4. Overflowing tray: If something real or imaginary blocks the water from going down the slot, the user needs to know that the water will simply overflow into the sump. This is easily done by lowering the outer walls a half inch or so, in the middle section, so water would spill over the edge.

5. Top heavy: With water in the top tray, and two hoses connected, and lights attached, the cener of gravity is going to be very high, and the unit could tip over. While you could fix this by making the unit sit lower into the sump, this would reduce screen area since more of the screen would be under water. A solution might be to attach weights (rock?) to the bottom.

6. Adjustable height: Due to the top-heavy problem, and the unknown height of water in the user's sump, and also due to manufacturing difficulties, it might be easier to eliminate the ledge (that sits on the sump's rim) entirely, and replace it with an adjustable "lip" or "tab". This adjustable piece would be on both ends, and could be moved up or down so that the screen's bottom could be positioned just at the water's surface. If top-heavy, the unit could be lowered (albeit putting the screen into the water.)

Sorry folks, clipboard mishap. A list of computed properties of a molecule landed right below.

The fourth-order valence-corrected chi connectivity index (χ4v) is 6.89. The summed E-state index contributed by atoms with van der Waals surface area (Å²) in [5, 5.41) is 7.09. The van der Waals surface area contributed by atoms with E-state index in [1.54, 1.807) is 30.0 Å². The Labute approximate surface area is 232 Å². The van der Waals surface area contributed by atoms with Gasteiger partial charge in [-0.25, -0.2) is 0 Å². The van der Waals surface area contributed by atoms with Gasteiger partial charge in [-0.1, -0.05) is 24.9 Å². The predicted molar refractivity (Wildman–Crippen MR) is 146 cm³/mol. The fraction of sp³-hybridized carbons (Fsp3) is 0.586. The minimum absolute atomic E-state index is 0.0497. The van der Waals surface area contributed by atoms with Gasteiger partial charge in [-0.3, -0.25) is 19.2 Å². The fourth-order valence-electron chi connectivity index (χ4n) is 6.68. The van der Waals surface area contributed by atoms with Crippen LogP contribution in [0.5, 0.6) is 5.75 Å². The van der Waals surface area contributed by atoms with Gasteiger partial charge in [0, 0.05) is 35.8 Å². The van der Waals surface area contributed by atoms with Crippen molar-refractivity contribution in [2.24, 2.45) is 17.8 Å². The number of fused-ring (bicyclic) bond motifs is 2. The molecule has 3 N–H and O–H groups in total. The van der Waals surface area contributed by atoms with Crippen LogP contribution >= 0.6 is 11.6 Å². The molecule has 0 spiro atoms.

An alternate solution to the height issue is to have no lip at all (permanent or adjustable), and instead use some type of legs that go down to the bottom of the sump. This would make the top part of the unit smaller (does not need to set on sump rim), but would not reduce the lighting or screen areas. For balance in top-heavy situations, the legs could be weighted (they could be weights themselves), or they could extend out at an angle like a tripod.

To have it built from acrylic instead (by hand), here's what I'd change:

The above points still apply (water input on top or side, dual inputs, separate water pathways, removeable water trays, lowered-wall to handle overflow). The issue with acrylic is to use as many long straight pieces as possible, and to avoid any internal cross sections. This pretty much eliminates the lip that would sit on the sump's rim, so something would have to hold the unit up; either an adjustable lip on the sides, or legs on the bottom. An easy solution might be to just extend the outer sheets of acrylic (the ones parallel to the screen) all the way to the bottom, and just have slots in them (like vertical window blinds) for water to get through. If made for anyone other than yourself (in which case you would not know the height needed), the user could just cut off the excess acrylic in order to set the height properly.